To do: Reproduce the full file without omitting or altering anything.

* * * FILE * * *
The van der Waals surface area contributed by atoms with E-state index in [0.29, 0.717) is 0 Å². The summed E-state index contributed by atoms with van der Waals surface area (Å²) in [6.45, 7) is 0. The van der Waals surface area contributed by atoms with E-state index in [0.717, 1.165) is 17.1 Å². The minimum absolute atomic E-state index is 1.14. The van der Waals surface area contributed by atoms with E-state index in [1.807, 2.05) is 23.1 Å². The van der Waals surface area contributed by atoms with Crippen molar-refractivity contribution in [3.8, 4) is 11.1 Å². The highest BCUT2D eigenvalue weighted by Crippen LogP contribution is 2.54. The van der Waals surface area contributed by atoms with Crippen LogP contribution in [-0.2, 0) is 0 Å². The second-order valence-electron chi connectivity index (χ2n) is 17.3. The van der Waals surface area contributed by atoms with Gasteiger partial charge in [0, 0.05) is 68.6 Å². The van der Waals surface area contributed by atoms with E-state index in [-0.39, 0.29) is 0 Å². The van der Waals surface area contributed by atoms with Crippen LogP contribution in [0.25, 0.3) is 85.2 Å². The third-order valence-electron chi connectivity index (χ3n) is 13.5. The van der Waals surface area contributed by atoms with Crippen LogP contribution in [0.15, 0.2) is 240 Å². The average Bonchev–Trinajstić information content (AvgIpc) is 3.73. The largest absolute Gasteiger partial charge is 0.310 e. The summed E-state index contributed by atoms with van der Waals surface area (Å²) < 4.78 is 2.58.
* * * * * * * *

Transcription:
The van der Waals surface area contributed by atoms with E-state index in [0.29, 0.717) is 0 Å². The summed E-state index contributed by atoms with van der Waals surface area (Å²) in [6.45, 7) is 0. The van der Waals surface area contributed by atoms with E-state index in [0.717, 1.165) is 17.1 Å². The minimum absolute atomic E-state index is 1.14. The van der Waals surface area contributed by atoms with E-state index in [1.807, 2.05) is 23.1 Å². The van der Waals surface area contributed by atoms with Crippen molar-refractivity contribution in [3.8, 4) is 11.1 Å². The highest BCUT2D eigenvalue weighted by Crippen LogP contribution is 2.54. The van der Waals surface area contributed by atoms with Crippen LogP contribution in [-0.2, 0) is 0 Å². The second-order valence-electron chi connectivity index (χ2n) is 17.3. The van der Waals surface area contributed by atoms with Gasteiger partial charge in [0, 0.05) is 68.6 Å². The van der Waals surface area contributed by atoms with E-state index in [-0.39, 0.29) is 0 Å². The van der Waals surface area contributed by atoms with Crippen LogP contribution in [0.25, 0.3) is 85.2 Å². The third-order valence-electron chi connectivity index (χ3n) is 13.5. The van der Waals surface area contributed by atoms with Crippen LogP contribution in [0.15, 0.2) is 240 Å². The average Bonchev–Trinajstić information content (AvgIpc) is 3.73. The largest absolute Gasteiger partial charge is 0.310 e. The summed E-state index contributed by atoms with van der Waals surface area (Å²) < 4.78 is 2.58.